Dec 18, 2019

In 2019, Slow but Sure Progress in Laws, Policy

The past 12 months have seen shifts in the legal landscape that mean more people have, and might soon have, greater options in their health care.

At the federal level:

  • The Centers for Medicare and Medicaid Services (CMS) on November 1 announced a final ruling on the hospital outpatient prospective payment system and ambulatory surgical center payment system. The result is a change in the minimum level of supervision required of advanced practice registered nurses—from direct supervision by a physician, to general supervision for all hospital outpatient therapeutic services provided by hospitals and critical access hospitals. This increases the public’s access to lifesaving therapeutic services, including cardiac and pulmonary rehabilitation, chemotherapy, and radiation therapy. The rule goes into effect on January 1.
  • Data released in May 2019 from the American Association of Nurse Practitioners show that Substance Use Disorder Prevention that Promotes Opioid Recovery and Treatment (SUPPORT) Act is working. That 2018 legislation authorized nurse practitioners to prescribe medication-assisted treatment once they have obtained a buprenorphine waiver from the Substance Abuse and Mental Health Services. As of May 2019, data show, over 11,000 nurse practitioners have obtained waivers.
  • In January, the Medicare Payment Advisory Commission (MedPAC) unanimously recommended to Congress that all care provided by nurse practitioners to Medicare beneficiaries be billed directly under the nurse practitioners’ Medicare provider number rather than through a “supervising” physician. Current law already requires that billing for new patients, or with new health conditions for an existing patient, or if a physician is not present in the office suite. But MedPAC estimates that, were the recommendation to be approved for all visits to nurse practitioners, this would reduce federal spending $50 million to $250 million in one year. Congress has not yet taken action.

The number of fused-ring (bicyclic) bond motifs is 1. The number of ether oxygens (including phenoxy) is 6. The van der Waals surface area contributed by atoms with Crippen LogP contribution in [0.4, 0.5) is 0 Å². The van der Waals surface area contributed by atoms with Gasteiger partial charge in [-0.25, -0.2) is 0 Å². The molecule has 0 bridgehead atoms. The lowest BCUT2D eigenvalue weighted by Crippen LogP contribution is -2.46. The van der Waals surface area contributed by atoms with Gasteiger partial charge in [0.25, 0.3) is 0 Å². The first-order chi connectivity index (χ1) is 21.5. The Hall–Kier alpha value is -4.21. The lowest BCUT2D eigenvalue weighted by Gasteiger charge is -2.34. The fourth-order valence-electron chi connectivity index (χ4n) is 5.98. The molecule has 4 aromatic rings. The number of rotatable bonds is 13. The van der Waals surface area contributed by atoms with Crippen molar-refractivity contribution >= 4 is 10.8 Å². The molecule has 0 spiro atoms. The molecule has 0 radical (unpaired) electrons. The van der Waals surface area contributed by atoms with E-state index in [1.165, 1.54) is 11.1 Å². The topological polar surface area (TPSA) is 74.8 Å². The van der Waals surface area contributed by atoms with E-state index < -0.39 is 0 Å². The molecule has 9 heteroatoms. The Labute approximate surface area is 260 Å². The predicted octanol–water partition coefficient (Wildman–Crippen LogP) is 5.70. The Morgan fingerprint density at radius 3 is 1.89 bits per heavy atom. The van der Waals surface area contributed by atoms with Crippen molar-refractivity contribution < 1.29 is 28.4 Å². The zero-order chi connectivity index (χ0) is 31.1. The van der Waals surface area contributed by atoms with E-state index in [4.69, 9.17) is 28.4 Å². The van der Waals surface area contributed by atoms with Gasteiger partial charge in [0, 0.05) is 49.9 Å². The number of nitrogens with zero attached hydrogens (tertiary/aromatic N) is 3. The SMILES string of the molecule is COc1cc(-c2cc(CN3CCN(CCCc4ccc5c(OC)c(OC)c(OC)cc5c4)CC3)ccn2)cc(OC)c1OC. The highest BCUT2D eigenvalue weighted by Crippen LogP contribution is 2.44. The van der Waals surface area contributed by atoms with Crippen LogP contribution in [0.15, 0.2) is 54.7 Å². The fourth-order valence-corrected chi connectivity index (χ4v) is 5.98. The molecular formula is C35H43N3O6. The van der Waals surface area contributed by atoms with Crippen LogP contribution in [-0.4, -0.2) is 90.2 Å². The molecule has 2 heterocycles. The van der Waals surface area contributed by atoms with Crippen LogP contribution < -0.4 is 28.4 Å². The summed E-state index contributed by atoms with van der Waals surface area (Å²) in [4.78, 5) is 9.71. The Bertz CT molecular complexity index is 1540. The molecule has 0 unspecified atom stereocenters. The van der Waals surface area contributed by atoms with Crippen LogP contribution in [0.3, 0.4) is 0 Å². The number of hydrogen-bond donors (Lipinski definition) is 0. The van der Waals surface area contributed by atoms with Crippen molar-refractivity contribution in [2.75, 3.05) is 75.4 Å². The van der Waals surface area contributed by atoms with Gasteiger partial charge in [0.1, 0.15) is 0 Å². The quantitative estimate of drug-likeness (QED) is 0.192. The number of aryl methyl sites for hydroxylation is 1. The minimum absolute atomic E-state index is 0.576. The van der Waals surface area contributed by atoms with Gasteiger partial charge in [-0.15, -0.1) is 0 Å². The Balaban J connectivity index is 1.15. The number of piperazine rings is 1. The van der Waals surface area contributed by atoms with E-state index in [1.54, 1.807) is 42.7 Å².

In 2019, 18 states considered legislation to improve the public’s access to APRN care. Here are some bills that became law, which, when combined, improve access to 37 million people:

  • Arizona now provides prescribing authority to clinical nurse specialists. These specialists are among the health professionals that often treat older adults and other people with chronic health conditions.
  • Montana now allows advanced practice registered nurses (APRNs) to sign any health care document that a physician can sign, including all state health forms. This gives patients greater choice in providers, and reduces the time that families waste searching for, or waiting for, physicians to sign basic health forms.
  • Texas chipped away at physician contract requirements. These changes will free up more time for clinicians (APRNs and physicians) to spend with their patients.
  • Utah modernized its health care laws so that more patients can access the prescription drugs they need directly from APRNs.

One more piece of good news for the consumer lies at the intersection of federal and state policy. On November 1, CMS approved a federal waiver that will enable all Medicare-enrolled nurse practitioners in the state of Maryland to certify home health services for Medicare beneficiaries, effective as of January 1. Currently, Medicare will pay  for home health services only if a physician certifies the beneficiary’s eligibility for the home health benefit. This waiver is limited to the state of Maryland, which has a Total Cost of Care Model. Look for more information about this on the Campaign blog in the new year.